Of course what I am talking about, about caring for each other, is the beloved community that Martin Luther King Jr called us to see and to know and to be a part of.  That was the way that he called us to live, the way that he challenged us to live.  Dr. King said that Jesus Christ was an extremist for love.  I really like that.  I wish I was an extremist for love.  I wish we all were.  I believe that all of us should cry out at the injustice of the world, just as we cry out at the death of those whom we know and love.  Because everybody is somebody’s loved one; because every life matters.
          The world we live in can often seem a dark and dismal place.  From violence in France and Nigeria, violence in Iraq and Afghanistan, to violence on our streets here at home, the message of peace and hope can often seem such a quiet insignificant thing.  It’s been half a century since the days of Dr. King and at times it feels like we are no better at the whole beloved community thing.  At times it feels like this small planet of ours is nothing but a place of hardship and pain.  Sometimes we are tempted to lose hope, and to wonder if all this talk really makes any difference in the end.
           Thank God we have these moments when we gather together and remind ourselves who we are and who we are called to be.  It is our faith that moves us forward in hope.  It is our faith that makes us long for justice.  And it is our faith that causes us to reach out our hands to each other in the darkness of an ICU room.  Just as it was faith that called folks to reach out hands to each other in the darkness of the civil rights struggle.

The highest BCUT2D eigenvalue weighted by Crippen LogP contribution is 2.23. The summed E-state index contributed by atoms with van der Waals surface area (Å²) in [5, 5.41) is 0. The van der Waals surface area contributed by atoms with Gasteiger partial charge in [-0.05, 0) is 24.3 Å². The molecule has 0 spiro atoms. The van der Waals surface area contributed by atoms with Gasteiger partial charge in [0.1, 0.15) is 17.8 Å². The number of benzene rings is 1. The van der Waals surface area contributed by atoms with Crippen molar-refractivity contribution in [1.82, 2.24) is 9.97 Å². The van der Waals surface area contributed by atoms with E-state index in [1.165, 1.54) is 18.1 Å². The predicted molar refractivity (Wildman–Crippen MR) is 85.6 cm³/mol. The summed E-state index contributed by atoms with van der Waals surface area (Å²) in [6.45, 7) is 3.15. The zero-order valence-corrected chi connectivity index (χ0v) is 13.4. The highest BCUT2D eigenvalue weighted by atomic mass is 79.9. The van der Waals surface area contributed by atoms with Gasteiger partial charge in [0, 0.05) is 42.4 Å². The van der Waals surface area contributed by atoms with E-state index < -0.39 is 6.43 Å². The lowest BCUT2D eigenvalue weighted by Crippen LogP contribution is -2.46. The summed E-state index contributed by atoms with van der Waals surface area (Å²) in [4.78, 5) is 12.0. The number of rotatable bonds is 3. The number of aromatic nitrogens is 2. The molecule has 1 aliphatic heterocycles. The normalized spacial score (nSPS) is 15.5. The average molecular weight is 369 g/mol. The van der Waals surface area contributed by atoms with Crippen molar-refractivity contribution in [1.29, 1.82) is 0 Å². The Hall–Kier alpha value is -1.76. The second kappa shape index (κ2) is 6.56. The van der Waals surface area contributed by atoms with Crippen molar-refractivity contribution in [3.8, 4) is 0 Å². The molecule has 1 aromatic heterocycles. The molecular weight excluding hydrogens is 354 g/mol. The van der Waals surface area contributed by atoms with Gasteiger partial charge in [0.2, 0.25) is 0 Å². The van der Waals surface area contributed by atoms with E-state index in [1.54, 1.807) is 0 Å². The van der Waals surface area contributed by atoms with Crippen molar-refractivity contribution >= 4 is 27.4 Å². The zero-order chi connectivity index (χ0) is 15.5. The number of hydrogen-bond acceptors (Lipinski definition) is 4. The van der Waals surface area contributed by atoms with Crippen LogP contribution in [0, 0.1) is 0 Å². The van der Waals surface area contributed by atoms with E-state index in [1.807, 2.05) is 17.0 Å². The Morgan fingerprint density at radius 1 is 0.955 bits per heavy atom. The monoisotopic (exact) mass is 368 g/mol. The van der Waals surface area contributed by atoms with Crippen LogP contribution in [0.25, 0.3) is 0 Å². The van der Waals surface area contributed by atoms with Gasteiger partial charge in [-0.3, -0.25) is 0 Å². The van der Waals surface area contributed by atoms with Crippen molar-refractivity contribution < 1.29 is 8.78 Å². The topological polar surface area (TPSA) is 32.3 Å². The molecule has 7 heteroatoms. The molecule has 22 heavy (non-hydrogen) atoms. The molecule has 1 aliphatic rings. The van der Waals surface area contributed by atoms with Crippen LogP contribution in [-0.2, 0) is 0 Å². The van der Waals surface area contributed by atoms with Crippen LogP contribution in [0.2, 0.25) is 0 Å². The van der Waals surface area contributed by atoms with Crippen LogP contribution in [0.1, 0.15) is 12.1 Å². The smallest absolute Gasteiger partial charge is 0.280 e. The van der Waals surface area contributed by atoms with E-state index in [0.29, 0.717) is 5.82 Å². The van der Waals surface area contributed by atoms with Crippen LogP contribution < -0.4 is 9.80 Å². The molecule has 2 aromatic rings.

In these continued days of unrest we are reminded that the world is not the way it should be.  And I think that for a lot of us it is a good and necessary reminder.  We need to talk about the injustice in our world, and we need to ask the hard questions.   We need to ask why so many of our children don’t have enough food to eat.  We need to ask why we are shooting each other all the time every day in neighborhoods and in schools.  We need to ask why we are living in fear of religious extremists.  We need to ask why we think it’s OK for the rich to get big tax breaks while we cut food stamps and Medicaid programs for the poor.  We need to ask why our nation spends more than half its resources funding violence and war.  We need to ask why we don’t care about the destruction of the planet we live on.  We need to ask why we don’t talk about what the world is really like.  We need to ask why we can’t stand together in the name of love and peace, why we aren’t be the people Dr. King believed we could be, why we aren’t the beloved community.  We need to ask why we aren’t the people our God created us to be, the people our God calls us to be, people who love their neighbors as themselves.
          Tonight, we are here to remind ourselves that it is within our power to be the beloved community.  It is within our power to be the people our God calls us to be.  The beloved community is here tonight as we reach out our hands in the darkness of this space, in the darkness of these days, to hold on to one another.  We can be that community of hope and peace and love.  We can be that community, here in Warrensburg.  A community where all lives matter.  Amen.